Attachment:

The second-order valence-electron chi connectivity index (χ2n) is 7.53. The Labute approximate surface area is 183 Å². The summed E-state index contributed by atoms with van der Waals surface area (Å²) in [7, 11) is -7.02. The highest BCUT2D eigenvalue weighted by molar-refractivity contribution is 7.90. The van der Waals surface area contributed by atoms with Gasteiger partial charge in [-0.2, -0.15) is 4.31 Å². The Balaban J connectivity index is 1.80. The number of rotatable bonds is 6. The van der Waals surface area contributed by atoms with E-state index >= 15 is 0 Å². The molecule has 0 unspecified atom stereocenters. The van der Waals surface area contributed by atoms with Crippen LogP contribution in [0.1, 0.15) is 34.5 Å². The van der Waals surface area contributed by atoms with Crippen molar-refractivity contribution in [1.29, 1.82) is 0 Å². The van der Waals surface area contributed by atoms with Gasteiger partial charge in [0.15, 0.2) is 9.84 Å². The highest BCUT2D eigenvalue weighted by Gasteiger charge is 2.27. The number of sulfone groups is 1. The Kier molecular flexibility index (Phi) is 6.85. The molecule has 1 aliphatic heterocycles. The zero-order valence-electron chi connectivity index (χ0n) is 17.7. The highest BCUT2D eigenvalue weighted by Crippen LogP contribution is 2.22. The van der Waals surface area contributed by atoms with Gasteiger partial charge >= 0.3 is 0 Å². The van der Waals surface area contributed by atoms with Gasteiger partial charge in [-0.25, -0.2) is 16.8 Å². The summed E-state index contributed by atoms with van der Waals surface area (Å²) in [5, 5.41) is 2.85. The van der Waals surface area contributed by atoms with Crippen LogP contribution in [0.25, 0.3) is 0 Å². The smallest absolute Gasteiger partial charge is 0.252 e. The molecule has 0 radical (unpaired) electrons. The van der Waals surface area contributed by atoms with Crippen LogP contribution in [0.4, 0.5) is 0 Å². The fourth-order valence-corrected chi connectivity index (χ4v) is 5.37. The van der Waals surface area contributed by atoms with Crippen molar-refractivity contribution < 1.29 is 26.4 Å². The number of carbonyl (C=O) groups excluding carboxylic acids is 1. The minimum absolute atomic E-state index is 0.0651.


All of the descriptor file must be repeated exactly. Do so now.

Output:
The second-order valence-electron chi connectivity index (χ2n) is 7.53. The Labute approximate surface area is 183 Å². The summed E-state index contributed by atoms with van der Waals surface area (Å²) in [7, 11) is -7.02. The highest BCUT2D eigenvalue weighted by molar-refractivity contribution is 7.90. The van der Waals surface area contributed by atoms with Gasteiger partial charge in [-0.2, -0.15) is 4.31 Å². The Balaban J connectivity index is 1.80. The number of rotatable bonds is 6. The van der Waals surface area contributed by atoms with E-state index >= 15 is 0 Å². The molecule has 0 unspecified atom stereocenters. The van der Waals surface area contributed by atoms with Crippen LogP contribution in [0.1, 0.15) is 34.5 Å². The van der Waals surface area contributed by atoms with Crippen molar-refractivity contribution in [1.29, 1.82) is 0 Å². The van der Waals surface area contributed by atoms with Gasteiger partial charge in [0.15, 0.2) is 9.84 Å². The highest BCUT2D eigenvalue weighted by Gasteiger charge is 2.27. The number of sulfone groups is 1. The Kier molecular flexibility index (Phi) is 6.85. The molecule has 1 aliphatic heterocycles. The zero-order valence-electron chi connectivity index (χ0n) is 17.7. The highest BCUT2D eigenvalue weighted by Crippen LogP contribution is 2.22. The van der Waals surface area contributed by atoms with Gasteiger partial charge >= 0.3 is 0 Å². The van der Waals surface area contributed by atoms with Gasteiger partial charge in [-0.25, -0.2) is 16.8 Å². The summed E-state index contributed by atoms with van der Waals surface area (Å²) in [5, 5.41) is 2.85. The van der Waals surface area contributed by atoms with Crippen LogP contribution in [0.25, 0.3) is 0 Å². The smallest absolute Gasteiger partial charge is 0.252 e. The molecule has 0 radical (unpaired) electrons. The van der Waals surface area contributed by atoms with Crippen LogP contribution in [0.4, 0.5) is 0 Å². The fourth-order valence-corrected chi connectivity index (χ4v) is 5.37. The van der Waals surface area contributed by atoms with Crippen molar-refractivity contribution < 1.29 is 26.4 Å². The number of carbonyl (C=O) groups excluding carboxylic acids is 1. The minimum absolute atomic E-state index is 0.0651.